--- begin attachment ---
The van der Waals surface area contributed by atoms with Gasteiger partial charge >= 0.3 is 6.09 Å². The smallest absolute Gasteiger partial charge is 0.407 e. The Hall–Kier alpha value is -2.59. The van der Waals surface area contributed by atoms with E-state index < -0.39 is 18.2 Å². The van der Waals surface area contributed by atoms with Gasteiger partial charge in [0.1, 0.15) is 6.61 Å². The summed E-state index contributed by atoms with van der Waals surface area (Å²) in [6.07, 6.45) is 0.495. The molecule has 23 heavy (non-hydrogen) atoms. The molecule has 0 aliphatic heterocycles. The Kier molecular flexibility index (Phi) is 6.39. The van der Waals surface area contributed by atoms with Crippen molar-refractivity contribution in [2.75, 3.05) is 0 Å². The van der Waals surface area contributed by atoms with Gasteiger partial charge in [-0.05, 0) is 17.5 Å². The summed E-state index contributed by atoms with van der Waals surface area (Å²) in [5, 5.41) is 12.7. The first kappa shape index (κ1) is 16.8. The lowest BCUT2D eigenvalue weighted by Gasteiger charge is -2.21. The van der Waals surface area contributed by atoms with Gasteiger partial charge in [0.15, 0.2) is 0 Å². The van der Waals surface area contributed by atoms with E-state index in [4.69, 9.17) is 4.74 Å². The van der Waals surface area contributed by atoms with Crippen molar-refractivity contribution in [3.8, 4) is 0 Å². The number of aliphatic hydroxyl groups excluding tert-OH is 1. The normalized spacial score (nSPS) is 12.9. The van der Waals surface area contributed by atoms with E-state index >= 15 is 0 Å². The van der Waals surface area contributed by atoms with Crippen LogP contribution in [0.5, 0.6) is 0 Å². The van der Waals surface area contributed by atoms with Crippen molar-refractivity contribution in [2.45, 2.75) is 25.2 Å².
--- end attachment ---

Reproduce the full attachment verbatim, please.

The van der Waals surface area contributed by atoms with Gasteiger partial charge >= 0.3 is 6.09 Å². The smallest absolute Gasteiger partial charge is 0.407 e. The Hall–Kier alpha value is -2.59. The van der Waals surface area contributed by atoms with E-state index < -0.39 is 18.2 Å². The van der Waals surface area contributed by atoms with Gasteiger partial charge in [0.1, 0.15) is 6.61 Å². The summed E-state index contributed by atoms with van der Waals surface area (Å²) in [6.07, 6.45) is 0.495. The molecule has 23 heavy (non-hydrogen) atoms. The molecule has 0 aliphatic heterocycles. The Kier molecular flexibility index (Phi) is 6.39. The van der Waals surface area contributed by atoms with Crippen molar-refractivity contribution in [2.75, 3.05) is 0 Å². The van der Waals surface area contributed by atoms with Gasteiger partial charge in [-0.05, 0) is 17.5 Å². The summed E-state index contributed by atoms with van der Waals surface area (Å²) in [5, 5.41) is 12.7. The first kappa shape index (κ1) is 16.8. The lowest BCUT2D eigenvalue weighted by Gasteiger charge is -2.21. The van der Waals surface area contributed by atoms with Gasteiger partial charge in [0.15, 0.2) is 0 Å². The van der Waals surface area contributed by atoms with E-state index in [4.69, 9.17) is 4.74 Å². The van der Waals surface area contributed by atoms with Crippen molar-refractivity contribution in [3.8, 4) is 0 Å². The number of aliphatic hydroxyl groups excluding tert-OH is 1. The normalized spacial score (nSPS) is 12.9. The van der Waals surface area contributed by atoms with E-state index >= 15 is 0 Å². The van der Waals surface area contributed by atoms with Crippen LogP contribution in [0.5, 0.6) is 0 Å². The van der Waals surface area contributed by atoms with Crippen molar-refractivity contribution in [2.45, 2.75) is 25.2 Å².